Monday, July 18, 2011

Dev Interaction with the Community

Blizzard recently ended their "Ask the Devs" series of community interaction. In Ask the Devs, the community posted questions and the questions were voted on. The 10 or so questions with the top ratings for each topic were resented to the devs and the devs gave answers.

It was an interesting exercise in community management. However, Ask the Devs is generally regarded as unsucessful by both the Blizzard CMs and the community.

Let's take a look at why Ask the Devs failed. It was a worthwhile experiment, but I think that there are two major reasons why it failed.

First, the vast majority of questions were thinly-veiled versions of, "My class sucks. When will you buff my class?"

That was not conducive to interesting answers.

The second reason is that asking good questions is just plain hard. A lot of the time, it is difficult to ask a good question unless you already know the answer.

For example, let's take a question like, "Is Blizzard planning to change the paladin healing model?" If the answer is No, this was a very pointless question. But if the answer is Yes (as in pre-4.0), all of a sudden the question is extremely interesting.

But the playerbase doesn't really have enough information to know which are the interesting questions and which are the boring questions.

This was the biggest strength of the previous interaction between Ghostcrawler and the forums. Because Ghostcrawler knew the answers, he also knew which questions were worth answering.

Of course, that model was not sustainable, and Ghostcrawler's presence on the forums tended to warp them, as everyone started trolling for blue responses.

The new form of Dev interaction, the development blog posts, also have weaknesses. In particular, they have a tendency to be at "too high a level". Ten thousand foot overviews are generally not interesting. Specifics are interesting. The best Dev blog was probably Ghostcrawler's line-by-line explanation of the patch notes, which was about as specific as you can get. Even the ten thousand foot overviews can be greatly improved with concrete examples.

But dev blogs are probably an art, and something that needs to be learned. The gold standard of gaming dev blogs, in my opinion, is Mark Rosewater's columns for Magic: the Gathering. A dev looking to communicate with her game's community would probably be well served by studying how Rosewater did things.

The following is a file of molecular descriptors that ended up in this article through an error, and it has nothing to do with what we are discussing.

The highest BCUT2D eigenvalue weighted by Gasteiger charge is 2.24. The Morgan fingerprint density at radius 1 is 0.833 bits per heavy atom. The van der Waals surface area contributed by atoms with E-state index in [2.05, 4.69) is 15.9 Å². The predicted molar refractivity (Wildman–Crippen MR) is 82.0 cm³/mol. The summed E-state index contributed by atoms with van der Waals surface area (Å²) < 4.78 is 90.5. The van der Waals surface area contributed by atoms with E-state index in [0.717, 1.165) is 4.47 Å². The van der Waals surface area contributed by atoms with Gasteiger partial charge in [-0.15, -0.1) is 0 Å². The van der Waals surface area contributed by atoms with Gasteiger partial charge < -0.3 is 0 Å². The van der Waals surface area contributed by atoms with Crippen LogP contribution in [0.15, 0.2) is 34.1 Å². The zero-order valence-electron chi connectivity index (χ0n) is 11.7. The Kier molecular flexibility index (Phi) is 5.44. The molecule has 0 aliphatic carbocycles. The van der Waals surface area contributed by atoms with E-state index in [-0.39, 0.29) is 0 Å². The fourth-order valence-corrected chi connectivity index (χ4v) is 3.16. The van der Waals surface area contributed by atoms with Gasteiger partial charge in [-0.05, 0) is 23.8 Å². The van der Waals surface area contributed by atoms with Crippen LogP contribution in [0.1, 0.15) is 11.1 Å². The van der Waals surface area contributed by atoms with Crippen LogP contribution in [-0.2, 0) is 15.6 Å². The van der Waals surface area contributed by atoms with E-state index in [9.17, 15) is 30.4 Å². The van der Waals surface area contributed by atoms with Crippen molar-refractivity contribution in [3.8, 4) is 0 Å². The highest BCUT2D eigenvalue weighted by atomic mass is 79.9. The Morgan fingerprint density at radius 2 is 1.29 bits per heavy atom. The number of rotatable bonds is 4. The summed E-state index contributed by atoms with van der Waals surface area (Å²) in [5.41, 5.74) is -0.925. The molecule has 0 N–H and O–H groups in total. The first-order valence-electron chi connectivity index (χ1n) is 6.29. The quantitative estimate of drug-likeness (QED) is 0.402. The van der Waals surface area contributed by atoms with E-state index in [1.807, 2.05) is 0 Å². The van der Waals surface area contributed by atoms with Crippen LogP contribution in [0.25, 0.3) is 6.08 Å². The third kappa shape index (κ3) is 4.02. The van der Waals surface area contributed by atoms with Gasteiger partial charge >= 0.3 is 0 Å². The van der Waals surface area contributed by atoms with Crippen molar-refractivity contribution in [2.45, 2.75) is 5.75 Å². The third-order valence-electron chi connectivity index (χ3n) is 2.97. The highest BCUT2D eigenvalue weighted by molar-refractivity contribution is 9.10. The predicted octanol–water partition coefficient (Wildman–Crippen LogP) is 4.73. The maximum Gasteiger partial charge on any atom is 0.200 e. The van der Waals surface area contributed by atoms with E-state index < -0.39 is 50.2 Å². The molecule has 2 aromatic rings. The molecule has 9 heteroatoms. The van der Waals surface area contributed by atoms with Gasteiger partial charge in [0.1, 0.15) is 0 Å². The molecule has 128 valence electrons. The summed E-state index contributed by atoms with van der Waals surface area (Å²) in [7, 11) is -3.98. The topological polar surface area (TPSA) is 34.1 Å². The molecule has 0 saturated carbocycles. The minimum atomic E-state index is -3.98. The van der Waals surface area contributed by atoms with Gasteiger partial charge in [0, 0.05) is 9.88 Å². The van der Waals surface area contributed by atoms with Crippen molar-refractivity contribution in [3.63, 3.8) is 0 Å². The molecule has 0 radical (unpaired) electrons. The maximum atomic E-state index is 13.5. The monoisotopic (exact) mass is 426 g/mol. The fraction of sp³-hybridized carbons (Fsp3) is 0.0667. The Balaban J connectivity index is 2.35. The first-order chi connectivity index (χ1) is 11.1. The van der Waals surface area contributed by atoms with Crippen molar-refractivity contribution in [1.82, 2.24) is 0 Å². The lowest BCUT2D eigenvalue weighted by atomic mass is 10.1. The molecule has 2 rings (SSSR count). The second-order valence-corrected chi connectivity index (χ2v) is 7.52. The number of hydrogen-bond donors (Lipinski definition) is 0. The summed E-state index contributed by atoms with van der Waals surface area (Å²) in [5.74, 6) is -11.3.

4 comments:

Anonymous said...

This feels like a post that ended too soon.

The final paragraph mentions that Mark Rosewater's dev blog was great, but doesn't give any example as to why. I have never heard of Mark Rosewater before, how am I suppose to relate? Shouldn't there be some sort of elaboration here?

neowolf2 said...

The most important dev interaction with the community is the game itself. If they mess that up, all the sweet talk in the world won't help.

Straw Fellow said...

Though I fully support the communication with the community, it's not exactly turning the tide on making the WoW forums any nicer a place to be.

That being said, at least they communicate at various levels with the players. The Dev blogs are for the people who really want to read and understand intricate details about the game, and aren't for your average player who just wants a quick answer to a question.

Then again, given the myriad of things you need to know in order to accomplish anything at endgame in WoW, those intricate details people might be a larger group than we may believe.

Warrior Warcraft said...

You are right that sometimes the Dev interaction with the community seems to be from an awfully high perspective.

I find that the interesting details come from players themselves. Whether it is in game play or in the form of personal blogs or forum discussions. Unfortunately with these sources you tend to have to weed through some Troll type digs and unhelpful comments.

But between the developer interaction and discussions within the player community, there is really some interesting dialogues happening.